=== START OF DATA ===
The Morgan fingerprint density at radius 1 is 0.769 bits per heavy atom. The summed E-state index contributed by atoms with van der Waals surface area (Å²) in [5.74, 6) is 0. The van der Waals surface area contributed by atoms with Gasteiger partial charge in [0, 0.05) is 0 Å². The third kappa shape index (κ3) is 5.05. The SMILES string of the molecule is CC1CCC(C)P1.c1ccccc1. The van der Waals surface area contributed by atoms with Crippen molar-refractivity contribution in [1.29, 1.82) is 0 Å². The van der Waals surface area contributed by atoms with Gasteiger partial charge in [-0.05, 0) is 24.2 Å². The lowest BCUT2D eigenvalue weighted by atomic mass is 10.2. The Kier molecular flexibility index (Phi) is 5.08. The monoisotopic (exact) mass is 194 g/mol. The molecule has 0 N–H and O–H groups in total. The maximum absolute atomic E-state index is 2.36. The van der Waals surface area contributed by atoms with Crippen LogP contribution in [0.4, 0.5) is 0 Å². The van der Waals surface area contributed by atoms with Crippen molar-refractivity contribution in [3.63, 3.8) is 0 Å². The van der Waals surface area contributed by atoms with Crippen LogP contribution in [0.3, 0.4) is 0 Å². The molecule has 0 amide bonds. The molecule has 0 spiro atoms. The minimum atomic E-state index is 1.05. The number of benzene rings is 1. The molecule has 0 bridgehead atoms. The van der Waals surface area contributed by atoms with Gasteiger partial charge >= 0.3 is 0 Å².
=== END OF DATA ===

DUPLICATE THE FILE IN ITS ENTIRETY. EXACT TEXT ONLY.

The Morgan fingerprint density at radius 1 is 0.769 bits per heavy atom. The summed E-state index contributed by atoms with van der Waals surface area (Å²) in [5.74, 6) is 0. The van der Waals surface area contributed by atoms with Gasteiger partial charge in [0, 0.05) is 0 Å². The third kappa shape index (κ3) is 5.05. The SMILES string of the molecule is CC1CCC(C)P1.c1ccccc1. The van der Waals surface area contributed by atoms with Crippen molar-refractivity contribution in [1.29, 1.82) is 0 Å². The van der Waals surface area contributed by atoms with Gasteiger partial charge in [-0.05, 0) is 24.2 Å². The lowest BCUT2D eigenvalue weighted by atomic mass is 10.2. The Kier molecular flexibility index (Phi) is 5.08. The monoisotopic (exact) mass is 194 g/mol. The molecule has 0 N–H and O–H groups in total. The maximum absolute atomic E-state index is 2.36. The van der Waals surface area contributed by atoms with Crippen LogP contribution in [0.4, 0.5) is 0 Å². The van der Waals surface area contributed by atoms with Crippen molar-refractivity contribution in [3.63, 3.8) is 0 Å². The van der Waals surface area contributed by atoms with Crippen LogP contribution in [0.3, 0.4) is 0 Å². The molecule has 0 amide bonds. The molecule has 0 spiro atoms. The minimum atomic E-state index is 1.05. The number of benzene rings is 1. The molecule has 0 bridgehead atoms. The van der Waals surface area contributed by atoms with Gasteiger partial charge >= 0.3 is 0 Å².